The following comes from a December 21 Angelus article by Archbishop José H. Gomez:

St. John Paul II said at the beginning of his first Christmas message as pope: “Christmas is the feast of humanity.”

It is a beautiful expression and it brings us to the heart of the joyful mystery we celebrate.

Jesus Christ was one of many children born in the world on that first Christmas Day. He was one of the billions of babies who have been born ever since the world began.

It is interesting that at the time when Jesus was born, the government was taking a census. “In those days a decree went out from Caesar Augustus that the whole world should be enrolled. … So all went to be enrolled, each to his own town.”

The census is a curious detail in the Christmas story. I think this detail is meant to remind us how ordinary his birth was. He was just another child born to another working couple in an unnoticed corner of the Roman Empire. Jesus is a statistic, a number enrolled in the census. In fact, his family is so insignificant that they cannot even find room at the local inn, so their Child has to be born in a manger.

When I reflect on the census, I also think about the genealogy of Jesus from the New Testament that we hear in our liturgy during the final week of Advent. We are all familiar with this reading: “Abraham was the father of Isaac, and Isaac the father of Jacob, and Jacob the father of Judah and his brothers.”

We can be tempted to “tune-out” when we hear those verses. There is no drama, no action, just a listing of names. Until finally we hear: “Joseph the husband of Mary, of whom Jesus was born.”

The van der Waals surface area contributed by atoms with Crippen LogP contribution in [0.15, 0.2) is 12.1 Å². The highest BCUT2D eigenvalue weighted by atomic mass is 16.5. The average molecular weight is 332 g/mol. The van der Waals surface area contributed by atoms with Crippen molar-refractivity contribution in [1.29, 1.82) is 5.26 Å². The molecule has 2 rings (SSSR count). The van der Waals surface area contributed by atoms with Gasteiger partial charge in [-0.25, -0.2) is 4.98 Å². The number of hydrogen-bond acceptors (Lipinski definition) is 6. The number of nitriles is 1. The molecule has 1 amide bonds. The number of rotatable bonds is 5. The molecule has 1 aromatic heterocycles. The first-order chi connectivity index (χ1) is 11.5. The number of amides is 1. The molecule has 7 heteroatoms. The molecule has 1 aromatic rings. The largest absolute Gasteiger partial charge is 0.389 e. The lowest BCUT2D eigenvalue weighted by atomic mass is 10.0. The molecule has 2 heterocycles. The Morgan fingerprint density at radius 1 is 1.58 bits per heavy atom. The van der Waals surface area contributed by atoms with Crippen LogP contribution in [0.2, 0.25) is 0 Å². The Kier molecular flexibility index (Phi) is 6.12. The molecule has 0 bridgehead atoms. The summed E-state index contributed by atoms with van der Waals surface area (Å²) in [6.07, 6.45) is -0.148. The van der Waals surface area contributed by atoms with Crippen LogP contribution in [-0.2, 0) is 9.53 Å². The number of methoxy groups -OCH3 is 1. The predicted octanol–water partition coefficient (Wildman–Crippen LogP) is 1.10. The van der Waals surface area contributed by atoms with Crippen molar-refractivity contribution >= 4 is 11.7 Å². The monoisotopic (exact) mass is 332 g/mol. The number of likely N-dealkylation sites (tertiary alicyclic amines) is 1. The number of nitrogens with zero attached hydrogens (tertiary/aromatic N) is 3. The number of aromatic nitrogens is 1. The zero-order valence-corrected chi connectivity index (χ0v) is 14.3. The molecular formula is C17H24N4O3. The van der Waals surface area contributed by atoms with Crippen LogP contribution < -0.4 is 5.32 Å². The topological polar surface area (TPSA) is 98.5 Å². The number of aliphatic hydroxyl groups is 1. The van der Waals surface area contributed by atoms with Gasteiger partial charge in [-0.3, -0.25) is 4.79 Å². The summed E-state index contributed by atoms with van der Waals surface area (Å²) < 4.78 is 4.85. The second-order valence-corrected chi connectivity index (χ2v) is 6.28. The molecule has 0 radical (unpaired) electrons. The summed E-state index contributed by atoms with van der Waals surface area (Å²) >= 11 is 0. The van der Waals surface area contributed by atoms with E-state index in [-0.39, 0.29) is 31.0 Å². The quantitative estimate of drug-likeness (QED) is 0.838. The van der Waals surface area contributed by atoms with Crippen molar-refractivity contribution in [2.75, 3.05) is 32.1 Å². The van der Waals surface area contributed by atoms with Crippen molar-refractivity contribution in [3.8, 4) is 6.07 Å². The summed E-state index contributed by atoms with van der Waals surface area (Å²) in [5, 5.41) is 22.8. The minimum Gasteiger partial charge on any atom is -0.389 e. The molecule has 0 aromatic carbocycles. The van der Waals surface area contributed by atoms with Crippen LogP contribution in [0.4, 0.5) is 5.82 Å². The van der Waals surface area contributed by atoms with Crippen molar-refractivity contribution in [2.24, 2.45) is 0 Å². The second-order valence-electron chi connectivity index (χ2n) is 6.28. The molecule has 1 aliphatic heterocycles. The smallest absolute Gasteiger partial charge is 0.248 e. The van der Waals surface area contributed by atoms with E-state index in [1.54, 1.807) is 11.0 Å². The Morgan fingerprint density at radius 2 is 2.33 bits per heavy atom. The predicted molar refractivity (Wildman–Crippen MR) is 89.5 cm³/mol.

What does it mean, why do we hear about all these ancestors of Jesus? I think the point is similar to the point of the census — to remind us how “ordinary” the birth of Jesus was.

The genealogy tells us that Jesus has true human roots, he has “people” he comes from. Just like you and just like me, and just like every other person.

Jesus came into this world just like you did and just like I did — he spent nine months in the womb of his mother and was born into a human family.

But there is nothing ordinary about Christmas.

Jesus descends from a long line of people, but he also comes down from heaven as the Son of God. Born at a moment when people were being counted by political authorities, Jesus shows us that every life “counts” and is precious in the eyes of God.

Jesus comes into the world as a number, one of many. But he comes to tell the world that every life has value; his message is that every person is unique and cannot be replaced or repeated.

At Christmas, we go with the shepherds to seek the Child wrapped in swaddling clothes and lying in the manger.

And in this Child that we find in the manger on Christmas Day, we find the meaning of our lives. In the face of this Child, we see the face of God. But we see something more. We see ourselves. We see who we are, and see who we are made to be.

That is why Christmas is the “feast of humanity.”